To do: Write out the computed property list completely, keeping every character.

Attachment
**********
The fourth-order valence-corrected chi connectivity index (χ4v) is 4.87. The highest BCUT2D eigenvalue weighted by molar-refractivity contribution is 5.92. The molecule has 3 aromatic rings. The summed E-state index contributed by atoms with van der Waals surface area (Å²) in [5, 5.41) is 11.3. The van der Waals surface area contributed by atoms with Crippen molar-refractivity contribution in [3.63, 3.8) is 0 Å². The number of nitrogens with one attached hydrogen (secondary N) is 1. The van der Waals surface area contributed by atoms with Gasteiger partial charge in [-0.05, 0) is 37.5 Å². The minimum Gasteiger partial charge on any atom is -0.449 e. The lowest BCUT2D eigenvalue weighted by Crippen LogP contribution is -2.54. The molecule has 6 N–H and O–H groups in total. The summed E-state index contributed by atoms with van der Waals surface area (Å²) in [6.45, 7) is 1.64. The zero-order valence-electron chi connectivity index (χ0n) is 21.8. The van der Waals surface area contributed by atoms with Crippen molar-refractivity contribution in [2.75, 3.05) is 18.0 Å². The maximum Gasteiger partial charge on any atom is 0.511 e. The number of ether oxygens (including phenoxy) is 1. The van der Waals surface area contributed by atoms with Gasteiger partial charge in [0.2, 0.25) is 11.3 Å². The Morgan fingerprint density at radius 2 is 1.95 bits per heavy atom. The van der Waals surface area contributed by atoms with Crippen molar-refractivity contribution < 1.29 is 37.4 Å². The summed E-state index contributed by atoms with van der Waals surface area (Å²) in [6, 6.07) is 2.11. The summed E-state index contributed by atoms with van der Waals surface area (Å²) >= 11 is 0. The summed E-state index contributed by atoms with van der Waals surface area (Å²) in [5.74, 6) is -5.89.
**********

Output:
The fourth-order valence-corrected chi connectivity index (χ4v) is 4.87. The highest BCUT2D eigenvalue weighted by molar-refractivity contribution is 5.92. The molecule has 3 aromatic rings. The summed E-state index contributed by atoms with van der Waals surface area (Å²) in [5, 5.41) is 11.3. The van der Waals surface area contributed by atoms with Crippen molar-refractivity contribution in [3.63, 3.8) is 0 Å². The number of nitrogens with one attached hydrogen (secondary N) is 1. The van der Waals surface area contributed by atoms with Gasteiger partial charge in [-0.05, 0) is 37.5 Å². The minimum Gasteiger partial charge on any atom is -0.449 e. The lowest BCUT2D eigenvalue weighted by Crippen LogP contribution is -2.54. The molecule has 6 N–H and O–H groups in total. The summed E-state index contributed by atoms with van der Waals surface area (Å²) in [6.45, 7) is 1.64. The zero-order valence-electron chi connectivity index (χ0n) is 21.8. The van der Waals surface area contributed by atoms with Crippen molar-refractivity contribution in [2.75, 3.05) is 18.0 Å². The maximum Gasteiger partial charge on any atom is 0.511 e. The number of ether oxygens (including phenoxy) is 1. The van der Waals surface area contributed by atoms with Gasteiger partial charge in [0.2, 0.25) is 11.3 Å². The Morgan fingerprint density at radius 2 is 1.95 bits per heavy atom. The van der Waals surface area contributed by atoms with Crippen molar-refractivity contribution < 1.29 is 37.4 Å². The summed E-state index contributed by atoms with van der Waals surface area (Å²) in [6, 6.07) is 2.11. The summed E-state index contributed by atoms with van der Waals surface area (Å²) >= 11 is 0. The summed E-state index contributed by atoms with van der Waals surface area (Å²) in [5.74, 6) is -5.89.